In addition, we do not cover loss or damage resulting from:


9. Wear and tear; . . . deterioration; inherent vice; latent defect; . . . settling, cracking, shrinking, bulging or expansion of . . . foundations, walls . . .

 The defects which plaintiffs' expert describes are all undeniably latent defects. The width of the wall, the presence or absence of reinforcement, the nature of the backfill, the presence or absence of a French drain, were all unknowable, concealed by the ground. While plaintiffs' expert may provide grounds for a claim against the builder, the policy's specific exclusion of coverage for latent defects compels judgment in favor of the insurer.

 The Personal Property coverage is on an "insured peril" basis rather than "all risk," that is, the loss must fall within the scope of one of the perils enumerated in the policy. Only one appears to be applicable here:-


11. Collapse of a dwelling or any part of a dwelling, but collapse does not include bulging, cracking, expansion, settling or shrinkage.

 The parties disagree on whether there was a "collapse" in this case within the meaning of the policy, but in any event this portion of the policy contains the same water damage exclusion found under Dwelling Protection. Thus the policy specifically excludes coverage for damage to personal property resulting from "water below the surface of the ground," including "water which exerts pressure on, or flows, seeps or leaks through any part of a dwelling." Plaintiffs' personal property, damaged by the water and mud which flowed through the damaged foundation, falls within the exclusion.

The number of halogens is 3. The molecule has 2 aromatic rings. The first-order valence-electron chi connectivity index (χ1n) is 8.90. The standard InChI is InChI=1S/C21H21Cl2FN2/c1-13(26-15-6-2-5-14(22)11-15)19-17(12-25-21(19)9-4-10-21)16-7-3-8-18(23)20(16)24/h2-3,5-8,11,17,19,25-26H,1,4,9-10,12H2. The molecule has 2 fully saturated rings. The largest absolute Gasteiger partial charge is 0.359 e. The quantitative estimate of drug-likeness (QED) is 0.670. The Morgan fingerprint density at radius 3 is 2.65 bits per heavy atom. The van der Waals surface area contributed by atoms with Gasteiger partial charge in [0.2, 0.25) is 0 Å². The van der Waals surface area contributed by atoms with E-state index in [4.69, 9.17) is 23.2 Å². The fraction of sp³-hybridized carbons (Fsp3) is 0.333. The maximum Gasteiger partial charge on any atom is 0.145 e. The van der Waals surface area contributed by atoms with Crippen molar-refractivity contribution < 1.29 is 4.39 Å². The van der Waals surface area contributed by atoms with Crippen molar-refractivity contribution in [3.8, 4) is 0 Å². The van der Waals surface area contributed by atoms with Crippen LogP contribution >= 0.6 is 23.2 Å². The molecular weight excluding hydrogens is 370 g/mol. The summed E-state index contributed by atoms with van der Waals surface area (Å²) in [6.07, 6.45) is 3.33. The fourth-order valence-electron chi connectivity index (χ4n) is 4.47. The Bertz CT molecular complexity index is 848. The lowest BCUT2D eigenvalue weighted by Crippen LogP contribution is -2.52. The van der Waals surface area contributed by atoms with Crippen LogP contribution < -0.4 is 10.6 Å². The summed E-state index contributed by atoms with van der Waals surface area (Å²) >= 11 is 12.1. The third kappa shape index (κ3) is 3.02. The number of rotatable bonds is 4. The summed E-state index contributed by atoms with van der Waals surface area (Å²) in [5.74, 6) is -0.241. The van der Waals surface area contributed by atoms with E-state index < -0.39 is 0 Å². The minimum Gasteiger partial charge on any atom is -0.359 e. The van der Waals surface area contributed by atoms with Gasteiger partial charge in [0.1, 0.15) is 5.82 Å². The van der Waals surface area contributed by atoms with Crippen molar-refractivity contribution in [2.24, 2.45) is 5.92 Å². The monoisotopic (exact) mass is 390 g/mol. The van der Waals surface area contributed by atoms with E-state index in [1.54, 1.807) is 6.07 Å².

2) Deluxe Plus Policy

 As described above, defendant claims it issued this new upgraded policy at plaintiffs' request, but plaintiffs deny ever having received it. The result, however, is the same as under the prior policy.

 The new policy contains the same water damage exclusion contained in paragraph 1 of the prior policy. In addition the Deluxe Plus policy contains additional exclusions:


2. Earth movement, which includes . . . mudflow, . . . or the sinking, rising, shifting, expanding or contracting of the earth. This exclusion applies whether or not the earth movement is combined with water.


7. We do not cover loss resulting from:


a) . . .


b) Defect, weakness, inadequacy, fault or unsoundness in:


1) . . .


2) Design, specifications, workmanship, construction, grading, compaction.


3) Materials used in construction.

 These are expansions of more general exclusions contained in the prior policy. In particular, the exclusion in paragraph 7 more fully defines the "latent defect" exclusion in the prior policy. Because plaintiffs' expert cites defects in construction as the cause, this exclusion clearly applies.

 As for Personal Property Coverage on the Deluxe Plus policy, the same water damages exclusion applies. Consequently plaintiffs' personal property loss is not covered under the policy.

 Finally, plaintiffs argue that the exclusions relied upon by defendant are ambiguous and unconscionable. We cannot agree. The exclusions recited above are clear and so is their application in this case. Absent the conclusory statements of counsel, there is nothing to indicate that these provisions are unconscionable. Also, plaintiffs claimed reliance on the agent's representation that this was Allstate's best policy and would cover most losses does not alter the effect of the policy exclusions. The contract governs, not puffing.


 Regardless of which policy applies here, plaintiffs' loss falls within the plain language of several exclusions. Summary judgment will therefore be granted in favor of defendant. The result is harsh for the homeowner, but the insurance company is entitled to the benefit of the provisions of its policy.


 AND NOW, in accord with the accompanying Opinion, it is hereby ORDERED that summary judgment is GRANTED in favor of defendant and against Plaintiffs.

 The clerk is DIRECTED to mark this matter CLOSED.

 SO ORDERED this 26th day of January, 1988.